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Friday February 2 2018

Looking Back: With the Territorials

From February 1938, an account of a summer volunteering with the Young Men's Guild at a Territorial Army camp near Edinburgh

The Church under Canvas

Days with the Territorials


WHEN we arrived at Waverley Station, Edinburgh, en route for the Young Men’s Guild Tent in the Territorial Camp at Dreghorn, I thought of the person who at some time or other wrote an essay on “Going Away and Arriving.” But the appropriateness of this association was rather spoiled by the fact that we had not, strictly speaking, arrived. We had still to carry all our gear into Princes Street and seek for a Colinton-bound car, which we hoped would take us within striking distance of our objective; after about half an hour’s ride we did arrive at Colinton – a lovely little place which we would have been glad to call our destination, for curiously enough our baggage did not seem to get any lighter as we proceeded. Imagine our despair when we found that still another fifteen minutes’ walk lay in front of us – mostly uphill.

We were rescued by a Good Samaritan in the form of a butcher, complete with Ford van, who was also going to the camp. Now this van had seating accommodation for two only. We were four and baggage. Suffice it to say that the door shut with difficulty. Thus, we arrived.

The camp lay in a huge field. A little apart from the main body of tents stood the Guild canteen and cook-house. It was to this last that we made our way, and were duly introduced to the company assembled there awaiting lunch. In true Guild fashion we were all friends at once.

Later, a visit was made to the canteen, and we were soon in possession of a grand knowledge of the prices of everything a Territorial may want when in camp. When we entered, some were playing table-tennis, some reading the magazines and newspapers provided, some listening to the wireless, some writing home, while behind the counter two Guildsmen were supplying the needs of the men. Soon we too had changed and were in the thick of it.

Came evening and closing time. We were rather tired by now, and, after the last customer had departed and the canteen was closed, we all assembled for supper. This was a leisurely meal taken round the cook-house fire, and after it was over we gathered together for ten minutes’ evening worship - a different member of the company taking this each evening. The quiet atmosphere of the tent, the simple beauty of the Scriptures, the short time of prayer gave all a sense of peace.

Sunday morning found us up early as usual, and after breakfast we began to prepare the canteen for the Church service, which would be attended by the whole battalion – officers and men. All the floor space had been cleared, and our stock behind the counter was covered up in order to bring the place as much as possible into keeping with the reverent atmosphere of the service. A lectern from which the lesson would be read was placed on the small platform, and the hymn-books were distributed.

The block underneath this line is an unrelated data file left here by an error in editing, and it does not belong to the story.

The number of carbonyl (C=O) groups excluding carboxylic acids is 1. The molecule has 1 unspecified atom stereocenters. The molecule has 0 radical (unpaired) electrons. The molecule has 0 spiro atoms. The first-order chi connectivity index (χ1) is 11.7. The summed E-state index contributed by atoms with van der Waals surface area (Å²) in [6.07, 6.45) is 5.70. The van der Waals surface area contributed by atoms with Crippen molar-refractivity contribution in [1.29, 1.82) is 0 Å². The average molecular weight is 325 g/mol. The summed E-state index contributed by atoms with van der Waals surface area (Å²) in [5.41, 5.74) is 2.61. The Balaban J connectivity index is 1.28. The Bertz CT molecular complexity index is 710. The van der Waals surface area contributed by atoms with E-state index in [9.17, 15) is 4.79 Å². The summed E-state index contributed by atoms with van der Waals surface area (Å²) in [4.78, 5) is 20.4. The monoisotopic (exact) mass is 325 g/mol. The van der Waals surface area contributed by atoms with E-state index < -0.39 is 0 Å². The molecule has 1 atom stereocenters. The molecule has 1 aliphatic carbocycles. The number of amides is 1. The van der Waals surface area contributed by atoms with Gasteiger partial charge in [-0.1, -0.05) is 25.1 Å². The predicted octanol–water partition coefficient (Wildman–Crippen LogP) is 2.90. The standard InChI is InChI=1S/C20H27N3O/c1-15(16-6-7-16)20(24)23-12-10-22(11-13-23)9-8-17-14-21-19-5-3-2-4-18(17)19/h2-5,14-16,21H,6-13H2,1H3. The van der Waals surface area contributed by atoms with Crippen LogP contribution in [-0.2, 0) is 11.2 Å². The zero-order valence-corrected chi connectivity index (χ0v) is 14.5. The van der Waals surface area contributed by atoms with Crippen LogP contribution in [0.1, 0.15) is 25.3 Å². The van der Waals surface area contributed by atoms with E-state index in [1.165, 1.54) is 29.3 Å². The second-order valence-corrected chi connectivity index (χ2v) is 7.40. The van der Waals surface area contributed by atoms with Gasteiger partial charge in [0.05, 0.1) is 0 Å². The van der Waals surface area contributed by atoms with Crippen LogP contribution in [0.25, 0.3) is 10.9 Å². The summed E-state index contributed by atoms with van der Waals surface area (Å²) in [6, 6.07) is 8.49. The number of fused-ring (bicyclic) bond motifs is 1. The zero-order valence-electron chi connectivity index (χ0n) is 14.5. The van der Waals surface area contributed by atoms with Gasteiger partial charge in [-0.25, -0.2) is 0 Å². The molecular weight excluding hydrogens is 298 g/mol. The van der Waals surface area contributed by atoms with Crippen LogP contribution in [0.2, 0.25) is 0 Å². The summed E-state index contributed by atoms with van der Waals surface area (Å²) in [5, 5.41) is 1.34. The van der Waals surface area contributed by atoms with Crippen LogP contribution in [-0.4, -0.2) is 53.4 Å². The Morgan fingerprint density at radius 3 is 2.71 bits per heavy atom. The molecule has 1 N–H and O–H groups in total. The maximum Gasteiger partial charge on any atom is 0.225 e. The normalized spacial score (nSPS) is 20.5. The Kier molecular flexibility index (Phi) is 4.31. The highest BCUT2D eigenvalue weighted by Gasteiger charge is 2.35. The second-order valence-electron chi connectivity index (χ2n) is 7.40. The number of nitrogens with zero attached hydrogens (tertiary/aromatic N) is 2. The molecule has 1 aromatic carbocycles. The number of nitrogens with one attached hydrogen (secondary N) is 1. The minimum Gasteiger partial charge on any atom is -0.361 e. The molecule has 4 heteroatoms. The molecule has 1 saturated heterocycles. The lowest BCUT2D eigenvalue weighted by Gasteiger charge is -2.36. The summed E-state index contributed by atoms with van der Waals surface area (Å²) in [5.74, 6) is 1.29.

Soon we heard the troops falling in on the parade-ground, and at the appointed time they marched down to worship. The service was conducted by the padre, assisted by the Commanding Officer, who read the lesson; one of our own men accompanied the singing at the piano. It was a simple service, and well suited to the occasion. Held as it was in the Church of Scotland tent, and arranged by the young men of the Guild, it would perhaps help to show the men that we were not there merely to provide ‘cakes and ale’ and entertainment for them, and bring them to realise that our presence among them was actuated by deeper and more spiritual motives.

As the days passed we came to see in how many ways the Guild Tent helped these Territorials. It was the centre of camp life for many. No need to tramp away down to the village for odds and ends, post cards, stamps, etc.

On wet evenings the attraction of the tent was doubled. Here they found company, shelter from the rain, entertainment from the wireless or from the piano, if they decided to have a sing-song – which they often did – and last, but not least, piping hot suppers supplied by our cook.

When the time did come for breaking up we were all sorry to leave. But during our stay a small cine-camera had been busy, and soon we are to relive those enjoyable summer days when one of our number gets his films collected and we fix a date for our reunion.

Looking back on it all, it is difficult to see just what we had achieved; it is always difficult to measure spiritual results. We sought to influence those around us by our example, by friendliness, helpfulness, and service. The very fact that we young men of the Church were there to render service spoke louder than words. Something, at any rate, must have prompted the young man to say to me one morning, “You know, this is the happiest corner in the camp… you all get on so well. It’s fine to come down here.”

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